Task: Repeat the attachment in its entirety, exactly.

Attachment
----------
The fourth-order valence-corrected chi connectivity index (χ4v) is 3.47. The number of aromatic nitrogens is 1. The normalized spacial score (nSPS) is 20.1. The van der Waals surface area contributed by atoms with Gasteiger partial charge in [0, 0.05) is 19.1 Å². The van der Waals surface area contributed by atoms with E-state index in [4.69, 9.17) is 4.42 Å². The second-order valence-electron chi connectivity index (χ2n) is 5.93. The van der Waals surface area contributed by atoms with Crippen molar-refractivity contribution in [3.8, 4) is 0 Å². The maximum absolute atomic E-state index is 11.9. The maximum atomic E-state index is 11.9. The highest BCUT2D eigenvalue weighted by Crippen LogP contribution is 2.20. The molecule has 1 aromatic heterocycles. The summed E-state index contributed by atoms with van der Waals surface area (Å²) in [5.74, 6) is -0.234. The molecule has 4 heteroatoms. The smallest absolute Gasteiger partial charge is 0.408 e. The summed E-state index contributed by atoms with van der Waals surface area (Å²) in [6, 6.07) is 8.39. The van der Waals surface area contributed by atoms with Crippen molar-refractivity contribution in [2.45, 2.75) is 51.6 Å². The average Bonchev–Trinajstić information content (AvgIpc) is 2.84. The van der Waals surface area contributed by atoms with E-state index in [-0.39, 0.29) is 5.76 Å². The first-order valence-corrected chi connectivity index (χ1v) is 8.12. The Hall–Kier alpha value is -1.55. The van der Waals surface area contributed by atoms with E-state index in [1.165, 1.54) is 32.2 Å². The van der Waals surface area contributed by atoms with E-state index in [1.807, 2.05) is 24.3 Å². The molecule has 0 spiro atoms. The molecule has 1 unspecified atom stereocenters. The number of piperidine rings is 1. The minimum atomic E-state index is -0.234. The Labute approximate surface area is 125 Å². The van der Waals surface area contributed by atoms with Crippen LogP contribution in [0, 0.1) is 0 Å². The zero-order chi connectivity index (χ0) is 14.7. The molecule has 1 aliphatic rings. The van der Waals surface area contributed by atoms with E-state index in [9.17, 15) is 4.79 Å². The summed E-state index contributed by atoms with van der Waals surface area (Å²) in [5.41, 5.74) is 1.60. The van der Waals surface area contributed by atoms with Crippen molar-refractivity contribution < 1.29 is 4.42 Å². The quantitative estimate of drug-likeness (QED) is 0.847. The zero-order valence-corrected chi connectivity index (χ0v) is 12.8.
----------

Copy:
The fourth-order valence-corrected chi connectivity index (χ4v) is 3.47. The number of aromatic nitrogens is 1. The normalized spacial score (nSPS) is 20.1. The van der Waals surface area contributed by atoms with Gasteiger partial charge in [0, 0.05) is 19.1 Å². The van der Waals surface area contributed by atoms with E-state index in [4.69, 9.17) is 4.42 Å². The second-order valence-electron chi connectivity index (χ2n) is 5.93. The van der Waals surface area contributed by atoms with Crippen molar-refractivity contribution in [3.8, 4) is 0 Å². The maximum absolute atomic E-state index is 11.9. The maximum atomic E-state index is 11.9. The highest BCUT2D eigenvalue weighted by Crippen LogP contribution is 2.20. The molecule has 1 aromatic heterocycles. The summed E-state index contributed by atoms with van der Waals surface area (Å²) in [5.74, 6) is -0.234. The molecule has 4 heteroatoms. The smallest absolute Gasteiger partial charge is 0.408 e. The summed E-state index contributed by atoms with van der Waals surface area (Å²) in [6, 6.07) is 8.39. The van der Waals surface area contributed by atoms with Crippen molar-refractivity contribution in [2.45, 2.75) is 51.6 Å². The average Bonchev–Trinajstić information content (AvgIpc) is 2.84. The van der Waals surface area contributed by atoms with E-state index in [-0.39, 0.29) is 5.76 Å². The first-order valence-corrected chi connectivity index (χ1v) is 8.12. The Hall–Kier alpha value is -1.55. The van der Waals surface area contributed by atoms with E-state index in [1.165, 1.54) is 32.2 Å². The van der Waals surface area contributed by atoms with E-state index in [1.807, 2.05) is 24.3 Å². The molecule has 0 spiro atoms. The molecule has 1 unspecified atom stereocenters. The number of piperidine rings is 1. The minimum atomic E-state index is -0.234. The Labute approximate surface area is 125 Å². The van der Waals surface area contributed by atoms with Crippen LogP contribution in [0, 0.1) is 0 Å². The zero-order chi connectivity index (χ0) is 14.7. The molecule has 1 aliphatic rings. The van der Waals surface area contributed by atoms with E-state index in [9.17, 15) is 4.79 Å². The summed E-state index contributed by atoms with van der Waals surface area (Å²) in [5.41, 5.74) is 1.60. The van der Waals surface area contributed by atoms with Crippen molar-refractivity contribution < 1.29 is 4.42 Å². The quantitative estimate of drug-likeness (QED) is 0.847. The zero-order valence-corrected chi connectivity index (χ0v) is 12.8.